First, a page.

The mission of the OUHSC Baboon Research Resource is to provide resources that support biomedical and behavioral research requiring the baboon as the animal model. A vital part of this mission is the production of Specific Pathogen Free (SPF) baboons. Unique in the world, the OUHSC SPF baboon program is poised to provide an indispensable nonhuman primate resource for biomedical research. The goal of this program is to complete development of an active, self-supporting breeding colony of baboons that are free of all five known baboon herpes viruses, four retroviruses, as well as a number of additional viruses and parasites. The developing program is already providing some SPF baboons to NIH-funded biomedical research programs, but cannot meet the demand for these unique animals. To complete development of this national resource we will recruit an additional 150 infants over five years into the SPF program. The genetic diversity of the colony will be assessed and monitored to maximize its genetic diversity. During this final phase of colony development, we will continue to provide 20-30 SPF baboons per year to NIH-funded research programs. To keep the colony outbred genetic testing will be performed and evaluated. Several research projects will also be supported by this program with the aim of improving the resource. The long term objective is for the SPF baboon colony to be a stable, self-sustaining breeding colony that produces ~100 SPF baboons/year for use in NIH-funded biomedical research.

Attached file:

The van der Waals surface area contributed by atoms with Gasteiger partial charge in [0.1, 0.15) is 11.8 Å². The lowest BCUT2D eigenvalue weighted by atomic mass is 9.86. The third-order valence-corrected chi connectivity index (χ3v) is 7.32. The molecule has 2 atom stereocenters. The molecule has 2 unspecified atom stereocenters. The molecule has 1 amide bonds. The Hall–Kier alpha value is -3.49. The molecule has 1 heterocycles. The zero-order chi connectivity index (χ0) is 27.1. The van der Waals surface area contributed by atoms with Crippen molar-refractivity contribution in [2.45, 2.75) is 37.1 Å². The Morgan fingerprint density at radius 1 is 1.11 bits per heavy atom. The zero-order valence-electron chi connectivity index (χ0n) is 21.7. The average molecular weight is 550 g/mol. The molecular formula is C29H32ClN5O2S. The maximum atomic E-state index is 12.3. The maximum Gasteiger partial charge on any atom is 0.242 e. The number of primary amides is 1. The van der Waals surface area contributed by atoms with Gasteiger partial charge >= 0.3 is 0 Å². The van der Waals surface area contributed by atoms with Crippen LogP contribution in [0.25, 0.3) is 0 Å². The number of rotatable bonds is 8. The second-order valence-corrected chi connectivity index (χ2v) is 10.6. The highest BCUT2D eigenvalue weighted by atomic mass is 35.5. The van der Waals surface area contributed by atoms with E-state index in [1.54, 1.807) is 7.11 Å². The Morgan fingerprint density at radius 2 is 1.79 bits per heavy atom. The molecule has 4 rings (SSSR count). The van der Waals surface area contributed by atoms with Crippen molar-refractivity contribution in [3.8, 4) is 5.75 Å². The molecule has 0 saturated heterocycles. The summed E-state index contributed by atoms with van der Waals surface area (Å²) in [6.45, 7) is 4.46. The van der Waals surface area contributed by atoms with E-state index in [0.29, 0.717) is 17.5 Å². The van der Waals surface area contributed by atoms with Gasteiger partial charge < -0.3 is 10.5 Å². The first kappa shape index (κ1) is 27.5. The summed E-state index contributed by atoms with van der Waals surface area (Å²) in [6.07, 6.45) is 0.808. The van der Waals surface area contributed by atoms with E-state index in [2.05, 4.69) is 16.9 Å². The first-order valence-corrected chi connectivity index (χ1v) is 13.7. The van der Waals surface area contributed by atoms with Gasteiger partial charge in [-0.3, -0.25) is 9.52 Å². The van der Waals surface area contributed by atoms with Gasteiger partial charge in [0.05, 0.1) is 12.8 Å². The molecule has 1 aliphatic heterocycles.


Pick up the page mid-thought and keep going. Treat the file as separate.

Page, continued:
Certain infectious agents can alter experimental results when they infect an animal used in research. Use of Specific Pathogen Free animals that are free of certain pathogens are preferred in biomedical research to avoid this problem. The SPF baboon program in Oklahoma is the only source for SPF baboons in the world and this grant will provide support for the development and maintenance of this colony.
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|Warfel, Jason M; Merkel, Tod J (2014) Reply to Domenech de Cellès et al.: Infection and transmission of pertussis in the baboon model. Proc Natl Acad Sci U S A 111:E718|
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